Sotomayor quoted what I think is the Chief Justice's most famous line, the aphorism that ends his opinion in the 2007 school-desegretation case Parents Involved: "The way to stop discrimination on the basis of race is to stop discriminating on the basis of race."
Sotomayor rejects this "sentiment" as "out of touch with reality," and delivers 3 didactic paragraphs each of which begins with what might very well feel like a condescending use of the phrase "race matters":
Race matters. Race matters in part because of the long history of racial minorities’ being denied access to the political process...I'm sure many readers will love the lilt and pithiness those 9 "race matters" bonks on the over-abstract head of the Chief Justice, but I suspect that inside that head, it felt like an attack that had to be met with an even pithier response. First, Roberts can't let stand this assertion that he doesn't understand reality, and second, the very next thing she does is repurpose his best aphorism. She says:
Race also matters because of persistent racial inequality in society...
And race matters for reasons that really are only skin deep, that cannot be discussed any other way, and that cannot be wished away. Race matters to a young man’s view of society when he spends his teenage years watching others tense up as he passes, no matter the neighborhood where he grew up. Race matters to a young woman’s sense of self when she states her hometown, and then is pressed, “No, where are you really from?”, regardless of how many generations her family has been in the country. Race matters to a young person addressed by a stranger in a foreign language, which he does not understand because only English was spoken at home. Race matters because of the slights, the snickers, the silent judgments that reinforce that most crippling of thoughts: “I do not belong here.”
In my colleagues’ view, examining the racial impact of legislation only perpetuates racial discrimination. This refusal to accept the stark reality that race matters is regrettable.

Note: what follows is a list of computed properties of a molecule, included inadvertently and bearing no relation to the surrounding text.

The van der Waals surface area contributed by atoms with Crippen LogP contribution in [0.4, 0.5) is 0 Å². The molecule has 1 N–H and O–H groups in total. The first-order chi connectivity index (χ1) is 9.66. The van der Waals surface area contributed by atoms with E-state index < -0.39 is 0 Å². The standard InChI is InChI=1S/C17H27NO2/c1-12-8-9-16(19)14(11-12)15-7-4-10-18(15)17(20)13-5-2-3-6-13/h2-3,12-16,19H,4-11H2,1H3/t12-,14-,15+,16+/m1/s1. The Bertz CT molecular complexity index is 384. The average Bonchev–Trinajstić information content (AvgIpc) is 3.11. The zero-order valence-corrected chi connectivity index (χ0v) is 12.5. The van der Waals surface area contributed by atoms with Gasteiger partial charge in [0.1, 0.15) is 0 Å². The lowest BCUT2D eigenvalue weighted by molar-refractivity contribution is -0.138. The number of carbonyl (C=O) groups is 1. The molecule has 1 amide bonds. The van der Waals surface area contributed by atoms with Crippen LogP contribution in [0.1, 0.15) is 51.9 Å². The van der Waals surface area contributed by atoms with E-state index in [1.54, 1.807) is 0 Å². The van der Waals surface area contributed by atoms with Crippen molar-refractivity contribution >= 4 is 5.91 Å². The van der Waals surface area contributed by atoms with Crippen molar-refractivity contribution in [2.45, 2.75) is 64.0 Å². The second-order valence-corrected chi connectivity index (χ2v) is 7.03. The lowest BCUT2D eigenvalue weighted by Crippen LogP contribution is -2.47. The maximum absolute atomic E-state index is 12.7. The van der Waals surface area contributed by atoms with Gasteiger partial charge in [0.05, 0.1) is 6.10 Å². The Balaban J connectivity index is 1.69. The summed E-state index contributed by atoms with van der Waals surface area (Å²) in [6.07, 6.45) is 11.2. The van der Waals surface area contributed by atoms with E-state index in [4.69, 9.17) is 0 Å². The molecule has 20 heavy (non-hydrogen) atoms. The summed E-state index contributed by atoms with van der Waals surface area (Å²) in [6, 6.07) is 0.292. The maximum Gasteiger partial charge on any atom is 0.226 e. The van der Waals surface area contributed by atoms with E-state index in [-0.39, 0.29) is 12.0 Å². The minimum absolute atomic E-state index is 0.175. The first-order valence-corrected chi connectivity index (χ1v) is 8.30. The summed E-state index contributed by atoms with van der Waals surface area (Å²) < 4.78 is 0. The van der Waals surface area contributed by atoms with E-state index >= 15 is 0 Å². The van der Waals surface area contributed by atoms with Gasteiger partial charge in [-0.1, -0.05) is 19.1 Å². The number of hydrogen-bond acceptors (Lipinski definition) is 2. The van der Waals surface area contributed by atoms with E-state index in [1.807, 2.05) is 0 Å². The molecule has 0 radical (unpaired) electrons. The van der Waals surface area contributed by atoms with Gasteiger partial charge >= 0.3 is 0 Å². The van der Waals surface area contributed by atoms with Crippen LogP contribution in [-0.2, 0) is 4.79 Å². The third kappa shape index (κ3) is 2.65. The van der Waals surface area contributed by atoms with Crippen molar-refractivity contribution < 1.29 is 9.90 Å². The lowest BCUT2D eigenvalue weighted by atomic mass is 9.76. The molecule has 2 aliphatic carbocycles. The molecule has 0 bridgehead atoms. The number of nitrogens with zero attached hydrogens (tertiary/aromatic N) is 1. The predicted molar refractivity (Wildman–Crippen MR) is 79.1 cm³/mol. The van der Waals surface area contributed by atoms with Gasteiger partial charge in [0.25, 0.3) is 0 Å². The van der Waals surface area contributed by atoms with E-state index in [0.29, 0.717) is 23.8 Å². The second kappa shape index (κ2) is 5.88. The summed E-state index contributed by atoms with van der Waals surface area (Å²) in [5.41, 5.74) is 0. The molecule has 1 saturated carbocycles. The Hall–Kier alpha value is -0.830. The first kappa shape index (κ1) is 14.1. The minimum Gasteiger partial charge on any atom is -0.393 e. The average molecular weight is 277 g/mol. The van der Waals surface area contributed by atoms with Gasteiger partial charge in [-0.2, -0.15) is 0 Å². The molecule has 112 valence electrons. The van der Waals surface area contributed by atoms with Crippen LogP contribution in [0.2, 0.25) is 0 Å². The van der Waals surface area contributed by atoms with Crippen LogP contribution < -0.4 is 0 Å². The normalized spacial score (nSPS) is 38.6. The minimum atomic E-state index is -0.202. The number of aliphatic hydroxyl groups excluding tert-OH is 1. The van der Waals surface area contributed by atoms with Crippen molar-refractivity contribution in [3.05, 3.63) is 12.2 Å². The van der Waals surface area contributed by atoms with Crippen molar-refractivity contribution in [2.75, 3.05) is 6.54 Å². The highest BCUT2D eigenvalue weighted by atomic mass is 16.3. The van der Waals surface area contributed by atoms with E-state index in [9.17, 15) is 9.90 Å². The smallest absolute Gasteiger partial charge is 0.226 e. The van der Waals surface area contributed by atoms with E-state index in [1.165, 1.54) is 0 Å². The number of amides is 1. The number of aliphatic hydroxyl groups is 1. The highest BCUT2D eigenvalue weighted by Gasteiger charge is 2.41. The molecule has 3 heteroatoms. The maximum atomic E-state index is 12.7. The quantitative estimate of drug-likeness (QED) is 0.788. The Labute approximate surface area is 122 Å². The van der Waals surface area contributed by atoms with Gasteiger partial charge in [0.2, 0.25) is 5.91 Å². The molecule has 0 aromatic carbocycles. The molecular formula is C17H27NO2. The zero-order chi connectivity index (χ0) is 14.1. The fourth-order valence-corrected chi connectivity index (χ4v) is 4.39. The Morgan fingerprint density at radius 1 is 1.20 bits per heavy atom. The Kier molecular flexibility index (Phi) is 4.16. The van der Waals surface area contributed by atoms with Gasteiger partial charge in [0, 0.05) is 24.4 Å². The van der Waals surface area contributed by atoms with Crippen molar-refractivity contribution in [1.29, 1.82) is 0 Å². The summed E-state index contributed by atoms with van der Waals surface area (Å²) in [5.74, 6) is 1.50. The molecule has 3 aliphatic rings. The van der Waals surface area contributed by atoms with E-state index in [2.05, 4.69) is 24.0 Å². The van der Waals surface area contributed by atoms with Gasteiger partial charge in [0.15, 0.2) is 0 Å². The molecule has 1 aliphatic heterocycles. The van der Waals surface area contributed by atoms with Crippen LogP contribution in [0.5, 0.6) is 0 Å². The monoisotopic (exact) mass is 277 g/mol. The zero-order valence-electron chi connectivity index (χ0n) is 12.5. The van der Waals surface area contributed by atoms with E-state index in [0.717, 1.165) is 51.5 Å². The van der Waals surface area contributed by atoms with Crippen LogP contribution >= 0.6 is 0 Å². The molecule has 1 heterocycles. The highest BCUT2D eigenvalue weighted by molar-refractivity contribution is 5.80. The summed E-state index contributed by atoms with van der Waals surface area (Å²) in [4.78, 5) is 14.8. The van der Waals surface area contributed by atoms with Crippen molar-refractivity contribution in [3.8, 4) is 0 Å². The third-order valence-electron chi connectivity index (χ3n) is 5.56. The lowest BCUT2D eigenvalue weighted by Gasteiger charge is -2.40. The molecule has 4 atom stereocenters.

The way to stop discrimination on the basis of race is to speak openly and candidly on the subject of race, and to apply the Constitution with eyes open to the unfortunate effects of centuries of racial discrimination.Eyes open, not blind, and mouths open and not sparing you from the ongoing conversation about race. As an added fillip, she equates color-blindness with "sit[ting] back" and trying to "wish away, rather than confront, the racial inequality that exists in our society": "It is this view that works harm, by perpetuating the facile notion that what makes race matter is acknowledging the simple truth that race does matter."
That's 2 more bonks with the "race matters" hammer, for a total of 11.
He had to respond, and his response, though couched in politeness, shows he felt wounded:
[I]t is not “out of touch with reality” to conclude that racial preferences may themselves have the debilitating effect of reinforcing precisely that ["I do not belong here"] doubt, and — if so — that the preferences do more harm than good. To disagree with the dissent’s views on the costs and benefits of racial preferences is not to “wish away, rather than confront” racial inequality. People can disagree in good faith on this issue, but it similarly does more harm than good to question the openness and candor of those on either side of the debate.Interestingly, each Justice accused the other of shutting down the conversation about race. Sotomayor expressed the desire for everyone "to speak openly and candidly on the subject of race," and Roberts wanted respect for the "the openness and candor" of the argument for race-neutral government policies (which, it really must be conceded, can be favored even by those who get that race matters in real life).